Dunland was the first region I entered with my level 65 rune-keeper. It was level 65-75, but it really wasn’t much more of a looker than Enedwaith was. A few forum visits revealed a consensus of Dunland being a slightly boring region and that it was better to leave for The Great River as soon as I reached level 70.
So I decided that was going to be the plan.
I did all the quests in Bonevales (lots of wights), Pren Gwydh around the central town Galtrev, then Trum Dreng and its small village Lhan Tarren, the secluded eastern lake Tâl Methedras and its snowy mountain town, and finally a few quests by a farm in the northern part of Starkmoor. This finally dinged me to level 70. I barely reached the town Avardin to check in and then left the region behind for The Great River.
Mobs in Dunland itself were wolves, boars, wargs, men/half-orcs, oxes and a few caban.
I must confess that I agree with the consensus. Not a lot of interesting things to look at in Dunland. Hills, rocks, the same prefab building with curved stairs in the side you can’t walk up on, round straw roof huts, and few memorable quests. Galtrev even had a lot of quests about hauling boxes or wood, which isn’t exactly the most inspiring kind of fun to find in LOTRO.
At least the north eastern lake of Tâl Methedras was a nice diversion. It was a cozy town and lake, and the quests were slightly more inspired. The few mobs on the other side of the lake were all non-aggressive until I blew fire into their nostrils. I liked that this sub-region was this small. I reminded me of similar cozy sub-regions such as e.g. Moonglade in World of Warcraft.
I got used to a good rotation with my fire spells, setting off a couple of damage-over-time spells and then the central channeling spell. Later, I found it useful to cap off with a lightning spell if the mob wasn’t dead by then, but it usually was. When I got pummeled by two or three mobs at once, I often had trouble coming up with the best area-of-effect rotation. It happened rarely so I was too lazy to figure it out yet.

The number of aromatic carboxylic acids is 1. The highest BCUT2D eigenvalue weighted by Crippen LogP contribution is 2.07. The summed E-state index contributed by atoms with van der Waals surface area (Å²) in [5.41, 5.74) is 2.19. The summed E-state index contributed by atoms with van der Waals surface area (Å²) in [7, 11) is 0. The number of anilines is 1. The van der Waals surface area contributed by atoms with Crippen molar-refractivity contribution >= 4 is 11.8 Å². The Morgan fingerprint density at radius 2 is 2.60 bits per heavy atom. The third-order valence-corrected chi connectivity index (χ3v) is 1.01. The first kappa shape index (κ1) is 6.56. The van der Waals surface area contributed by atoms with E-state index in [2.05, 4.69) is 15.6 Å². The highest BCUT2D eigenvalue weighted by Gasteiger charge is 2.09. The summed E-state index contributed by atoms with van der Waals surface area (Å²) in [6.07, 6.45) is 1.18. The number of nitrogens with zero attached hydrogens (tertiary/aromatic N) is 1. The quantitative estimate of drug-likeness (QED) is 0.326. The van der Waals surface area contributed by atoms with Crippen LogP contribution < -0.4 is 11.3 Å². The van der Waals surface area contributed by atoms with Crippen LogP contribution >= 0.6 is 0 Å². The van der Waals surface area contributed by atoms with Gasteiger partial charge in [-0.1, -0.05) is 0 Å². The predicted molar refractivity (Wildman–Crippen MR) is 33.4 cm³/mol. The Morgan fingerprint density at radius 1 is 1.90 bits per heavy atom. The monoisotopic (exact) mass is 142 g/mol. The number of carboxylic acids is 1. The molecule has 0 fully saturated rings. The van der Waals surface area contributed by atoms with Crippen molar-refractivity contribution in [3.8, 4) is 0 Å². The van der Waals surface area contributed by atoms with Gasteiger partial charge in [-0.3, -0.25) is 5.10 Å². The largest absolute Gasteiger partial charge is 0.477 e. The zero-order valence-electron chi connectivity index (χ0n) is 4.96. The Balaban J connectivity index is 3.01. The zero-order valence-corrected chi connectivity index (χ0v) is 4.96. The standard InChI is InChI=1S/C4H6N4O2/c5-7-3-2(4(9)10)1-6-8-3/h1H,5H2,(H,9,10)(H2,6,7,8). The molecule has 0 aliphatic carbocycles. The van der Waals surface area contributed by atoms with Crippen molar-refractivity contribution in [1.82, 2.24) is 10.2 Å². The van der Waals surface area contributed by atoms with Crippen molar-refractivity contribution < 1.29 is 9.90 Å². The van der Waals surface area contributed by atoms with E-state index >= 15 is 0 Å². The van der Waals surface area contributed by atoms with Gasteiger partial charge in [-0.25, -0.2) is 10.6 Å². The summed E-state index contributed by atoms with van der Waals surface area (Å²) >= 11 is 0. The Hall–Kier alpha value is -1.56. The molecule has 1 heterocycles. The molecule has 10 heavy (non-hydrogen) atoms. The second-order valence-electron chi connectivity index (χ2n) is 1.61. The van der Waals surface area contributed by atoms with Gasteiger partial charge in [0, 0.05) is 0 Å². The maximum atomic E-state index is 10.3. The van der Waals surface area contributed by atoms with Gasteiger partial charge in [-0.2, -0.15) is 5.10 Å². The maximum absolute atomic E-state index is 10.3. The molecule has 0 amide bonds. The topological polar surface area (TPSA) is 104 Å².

Because I really never was in any danger – never died even once in Dunland.
Maybe it was because I had way over 11000 morale, maybe it was because LOTRO had been dumbed down a little since 2011 – or maybe a little bit of both. Even signature mobs never stressed me out.
Regarding the user interface, I later found a lot of joy in combining horizontal rows of bag slots. I decided to have two smaller bags for the stuff I needed to drag along, and a big one for all the new loot.
I also followed the recommendation of the best shop items by buying the premium wallet and the universal toolkit for crafting. The wallet was excellent. It could now hold all of the crazy barter items I had in my vault. It could have been nice with an automatic vault sucking procedure as soon as I had bought it though, instead of having to pull the barter items out of the vault, one by one.
The universal toolkit was a disappointment, though. It gave a lot of critical boosts for crafting, but it turned out I already had a specialized item that was slightly better. But that’s the problem with shop items for LOTRO points – they often don’t show the juicy details until after you’ve bought the item.
I also had a few bugs along the way. After hauling heavy stuff, my character was typically locked in a T-pose that wouldn’t go away until I mounted up on my horse. I also had one crash to desktop.
It’s possible that those bug were related to playing the 64-bit version of LOTRO.
Finally, there were the five tasks a day. These could be picked up from a billboard in towns. It made a lot of the trash loot viable as ten items collected for a task, but they mainly existed to earn reputation with a faction along with a little bit of XP and IXP on the side. After doing them for a couple of days, I decided not to waste several rows of bag slots and instead sell them as trash loot again.
Oh look, they added fishing to LOTRO now, and as always its gameplay was stolen from World of Warcraft with only small differences in animation – such as visibly taking the fish off the hook after catching it.